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The South End Guide to Reducing Our Carbon Footprint: Safety to Walk and Roll

by Mark Van Streefkerk


For Seattle to meet its carbon-neutral goal, we need to take an honest look at how we get from one place to another. Burning fossil fuels, like gasoline and diesel for motor vehicles, emits greenhouse gasses. In Seattle, roadway transportation makes up 40% of greenhouse gas emissions. For the U.S., emissions from transportation account for 29% of total greenhouse gases. Reducing our reliance on cars and gasoline plays an important role in reducing our carbon footprint. The good news is that everyday choices to walk, bike, scoot, or roll instead of driving can significantly reduce the greenhouse gasses we produce. Earlier this year a study found that ditching the car for one day out of the week can reduce personal carbon dioxide emissions by a quarter. Swapping even one trip in a car with walking or rolling makes a significant impact over time. 

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The Morning Update Show — 8/10/21

The Morning Update Show — hosted by Trae Holiday and The Big O (Omari Salisbury) — is the only weekday news and information livestream that delivers culturally relevant content to the Pacific Northwest’s urban audience. Omari and Trae analyze the day’s local and national headlines as well as melanin magic in our community. Watch live every weekday at 11 a.m. on any of the following channels, hosted by Converge Media: YouTube, Twitch, Facebook, Periscope, and whereweconverge.com.

We also post the Morning Update Show here on the Emerald each day after it airs, so you can catch up any time of day while you peruse our latest posts.

Morning Update Show — Tuesday, August 10

Live From the Liberty Bank Building | LIVE — Alyse Nelson of SDOT | LIVE — Elijah L. Lewis of Africatown | LIVE — Jamerika Haynes-Lewis, USA Ambassador, Ms. 2021 | New Vaccine Mandates for Public Employees

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What Happens to Seattle’s Streetside Cafés After the Pandemic?

by Ben Adlin


Last summer, when the first COVID-19 vaccine was still months away and indoor dining was limited, a group of businesses in Columbia City transformed a half block’s worth of South Ferdinand Street into The Patio, a shared outdoor seating area open to everyone. Residents could order takeout from nearby Geraldine’s Counter or Lottie’s Lounge, sure — or they could just drop in and say hello to friends they might not have seen since the pandemic began.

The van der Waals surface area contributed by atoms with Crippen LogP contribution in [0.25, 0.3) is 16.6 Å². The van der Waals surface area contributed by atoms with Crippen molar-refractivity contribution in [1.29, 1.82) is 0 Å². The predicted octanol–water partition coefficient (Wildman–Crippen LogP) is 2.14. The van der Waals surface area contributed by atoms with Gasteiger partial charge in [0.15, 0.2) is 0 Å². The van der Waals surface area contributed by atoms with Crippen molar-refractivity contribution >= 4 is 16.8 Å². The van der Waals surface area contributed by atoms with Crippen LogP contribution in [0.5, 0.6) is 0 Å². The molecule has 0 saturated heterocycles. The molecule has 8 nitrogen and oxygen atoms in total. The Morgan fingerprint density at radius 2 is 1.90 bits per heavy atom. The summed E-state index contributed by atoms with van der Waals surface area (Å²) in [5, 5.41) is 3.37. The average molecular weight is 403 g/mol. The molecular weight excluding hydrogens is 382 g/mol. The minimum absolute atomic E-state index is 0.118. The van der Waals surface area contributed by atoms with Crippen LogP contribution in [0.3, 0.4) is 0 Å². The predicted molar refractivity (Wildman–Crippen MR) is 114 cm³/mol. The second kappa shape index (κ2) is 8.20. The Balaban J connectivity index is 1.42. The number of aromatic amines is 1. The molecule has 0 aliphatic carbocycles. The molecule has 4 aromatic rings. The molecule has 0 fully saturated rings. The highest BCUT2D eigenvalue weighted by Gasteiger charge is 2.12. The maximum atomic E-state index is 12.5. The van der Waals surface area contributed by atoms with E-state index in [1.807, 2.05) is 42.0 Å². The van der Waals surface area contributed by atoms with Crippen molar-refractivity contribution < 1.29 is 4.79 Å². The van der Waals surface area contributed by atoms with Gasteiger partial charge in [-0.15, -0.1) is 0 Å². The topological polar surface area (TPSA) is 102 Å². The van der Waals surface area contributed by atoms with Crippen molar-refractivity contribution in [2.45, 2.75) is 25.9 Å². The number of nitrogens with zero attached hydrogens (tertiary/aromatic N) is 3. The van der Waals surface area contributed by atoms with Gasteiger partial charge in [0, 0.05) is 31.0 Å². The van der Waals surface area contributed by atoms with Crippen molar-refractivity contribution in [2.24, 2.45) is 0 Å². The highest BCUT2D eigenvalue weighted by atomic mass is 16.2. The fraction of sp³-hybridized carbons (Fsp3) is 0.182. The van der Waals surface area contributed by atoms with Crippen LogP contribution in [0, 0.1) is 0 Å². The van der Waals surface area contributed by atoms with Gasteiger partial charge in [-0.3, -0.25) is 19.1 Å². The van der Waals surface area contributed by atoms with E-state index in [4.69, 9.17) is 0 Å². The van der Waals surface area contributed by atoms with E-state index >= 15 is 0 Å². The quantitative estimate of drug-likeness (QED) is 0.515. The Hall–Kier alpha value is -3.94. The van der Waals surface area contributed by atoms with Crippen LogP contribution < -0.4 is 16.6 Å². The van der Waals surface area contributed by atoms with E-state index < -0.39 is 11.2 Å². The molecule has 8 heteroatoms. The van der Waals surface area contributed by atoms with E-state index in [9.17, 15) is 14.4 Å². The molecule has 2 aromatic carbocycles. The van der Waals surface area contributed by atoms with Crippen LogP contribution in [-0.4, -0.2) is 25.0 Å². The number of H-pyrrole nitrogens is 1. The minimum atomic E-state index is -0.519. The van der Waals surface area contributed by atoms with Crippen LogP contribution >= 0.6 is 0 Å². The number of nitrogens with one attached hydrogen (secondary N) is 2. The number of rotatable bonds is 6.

After months of social isolation, “a few people said it just kind of saved their life,” said Lottie’s owner Beau Hebert. “They were just going bonkers.”

The project unfolded under a special pilot program by the Seattle Department of Transportation (SDOT), part of an aggressive push by the agency to quickly convert public streets and sidewalks into outdoor seating. Restaurants at the time were facing mass closures, and open-air dining offered customers a less-risky alternative to venturing inside. Changes to SDOT’s permitting process, including waiving fees that sometimes cost several thousand dollars per year, led to a proliferation of patio seating across the city.

But with restrictions on indoor dining now gone and nearly three in four eligible King County residents fully vaccinated, the city faces a choice: What to do with its outdoor dining and new communal spaces?

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District 2 Bears the Brunt of Seattle’s Traffic Deaths

by Lizz Giordano


A car crash in SODO took the life of a pedestrian just over three weeks into 2021. Days later, another traffic death occurred within the same block. Two months after that, a semi-truck collided with a bicyclist on the industrial streets of Georgetown, marking another fatality in the South End, where traffic deaths were quickly outpacing other areas of the city. 

In April, a driver fled the scene of a deadly crash with a bicyclist near Seward Park. Early one morning in June, another person died after an SUV hit a man walking along Airport Way South. Seattle Department of Transportation (SDOT) and police blogs show yet another pedestrian was killed near the Columbia City light rail station a few days later. 

Six months into 2021, more than half of all Seattle traffic fatalities have occurred in Council District 2, which includes Rainier Valley, SODO, and parts of Chinatown/International District.